Main Article Content
OBJECTIVE: To assess the influence of feeding practices, maternal dietary habits and maternal body mass index (BMI) on growth pattern of breast-fed and formula-fed infants.
METHODS: This cross-sectional study was performed on 50 healthy infants. Twenty-five each breast-fed (BF) and formula-fed (FF) infants along with their mothers were enrolled. The infants’ weight, height, BMI, head circumference and skinfolds (biceps and triceps) were recorded. Infant’s mother weight, height, BMI, mid-arm circumference and skinfolds were also recorded. The mothers filled 24-hours dietary-recall proforma. The 24-hours dietary-recall was then analyzed by windiet® software.
RESULTS: Age of infants was 78.40±35.88 days at time of assessment. Height and weight standard deviation score (SDS) was found to be -2.759±3.10 and -0.538±2.05 with SDS of BMI was 1.59±2.30. Mean anthropometric measurements between the two groups were not significantly different except for head circumference (BF=38.12±4.46, FF=40.32±2.34; p-value=0.036). BMI and age of mothers were 26.49±4.93 kg/m2 and 29.54±2.86 years at assessment. Anthropometric analysis of mothers showed an increasing trend of different parameters especially waist circumference (cm) in breast-feeding mothers (lactating=75±15.6, non-lactating=61±18.2, p-value=0.007). Dietary intake of lactating mothers (energy=3032±12 Kcal; % energy intake=125.9±53.3) was more as compared to non-lactating mothers (1878±99 Kcal; % energy intake=78±41.2). Similarly intake of carbohydrates (lactating=414±186, non-lactating=274±175), fats (lactating=109±60.4, non-lactating=66.6±33.7), proteins (lactating=98.2±52.5, non-lactating=60.2±54.2), zinc (lactating=14.64±7.28, non-lactating=8.08±8.53), selenium (lactating=30.4±22.3, non-lactating=4.12±7.64) and dietary fiber (lactating=41.3±19.5, non-lactating=20.4±15.5) were significantly different.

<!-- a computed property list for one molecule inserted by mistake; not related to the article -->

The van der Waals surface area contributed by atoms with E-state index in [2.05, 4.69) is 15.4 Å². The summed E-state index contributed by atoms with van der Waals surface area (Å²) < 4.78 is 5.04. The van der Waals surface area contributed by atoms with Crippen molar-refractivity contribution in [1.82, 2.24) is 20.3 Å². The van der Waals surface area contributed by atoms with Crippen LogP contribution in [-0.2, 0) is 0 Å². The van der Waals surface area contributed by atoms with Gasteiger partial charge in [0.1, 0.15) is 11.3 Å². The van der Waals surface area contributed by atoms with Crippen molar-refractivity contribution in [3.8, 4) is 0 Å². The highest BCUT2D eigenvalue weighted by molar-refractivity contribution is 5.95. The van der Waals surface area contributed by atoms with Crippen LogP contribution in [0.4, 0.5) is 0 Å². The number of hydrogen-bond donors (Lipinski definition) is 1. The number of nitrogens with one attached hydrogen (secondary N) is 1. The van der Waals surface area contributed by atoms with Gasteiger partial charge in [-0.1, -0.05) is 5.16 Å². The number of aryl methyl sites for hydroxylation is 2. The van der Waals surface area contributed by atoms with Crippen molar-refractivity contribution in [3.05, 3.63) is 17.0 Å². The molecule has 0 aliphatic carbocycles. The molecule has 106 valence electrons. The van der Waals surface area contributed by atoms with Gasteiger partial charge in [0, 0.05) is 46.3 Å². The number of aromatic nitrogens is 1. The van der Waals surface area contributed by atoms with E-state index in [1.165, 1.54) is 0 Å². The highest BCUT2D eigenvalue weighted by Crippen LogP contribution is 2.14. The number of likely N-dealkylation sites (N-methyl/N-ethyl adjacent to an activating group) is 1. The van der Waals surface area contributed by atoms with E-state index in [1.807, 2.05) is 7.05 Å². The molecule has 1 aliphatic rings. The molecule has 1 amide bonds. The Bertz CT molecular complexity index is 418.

CONCLUSION: Growth pattern of both breast-fed and formula-fed infants were not significantly different. Energy intake, percentage energy intake and intake of macronutrients & micronutrients are more in lactating mothers.
Work published in KMUJ is licensed under a
Authors are permitted and encouraged to post their work online (e.g., in institutional repositories or on their website) prior to and during the submission process, as it can lead to productive exchanges, as well as earlier and greater citation of published work.
2. Chauhan MG, Mehta DP, Koria B, Patel H, Singh M. Assessment of weight gain pattern of exclusively breastfed and nonexclusively breastfed infants in Bhavnagar city, Gujarat. Int J Med Sci Public Health 2016;5(01):64-8. DOI: 10.5455/ijmsph.2016.1505201518.
3. Michaelsen KF, Petersen S, Greisen G, Thomsen BL. Weight, length, head circumference, and growth velocity in a longitudinal study of Danish infants. Dan Med Bull 1994;41(5):577-85.
4. Goran M, Martin A, Alderete T, Fujiwara H, Fields D. Fructose in breast milk is positively associated with infant body composition at 6 months of age. Nutrients 2017;9(2):pii. E146. DOI: 10.3390/nu9020146.
5. Fields DA, Demerath EW. Relationship of insulin, glucose, leptin, IL‐6 and TNF‐α in human breast milk with infant growth and body composition. Pediatr Obes 2012;7(4):304-12. DOI: 10.1111/j.2047-6310.2012.00059.x.
6. Roy SM, Fields DA, Mitchell JA, Hawkes CP, Kelly A, Wu GD, et al. Body mass index is a better indicator of body composition than weight-for-length at age 1 month. J Pediatr 2019;204:77-83.e1. DOI: 10.1016/j.jpeds.2018.08.007.
7. World Health Organization (WHO) Multicentre Growth Reference Study Group. WHO Child Growth Standards: Length/height-for-age, weight-for-age, weight-for-length, weight-for-height and body mass index-for-age: Methods and development. 2006. World Health Organization, Geneva. [Cited on: April 18, 2019]. Available from URL: https://www.who.int/childgrowth/standards/technical_report/en/
8. Agostoni C, Grandi F, Gianni M, Silano M, Torcoletti M, Giovannini M, et al. Growth patterns of breast fed and formula fed infants in the first 12 months of life: an Italian study. Arch Dis Child 1999;81(5):395-9. DOI: 10.1136/adc.81.5.395.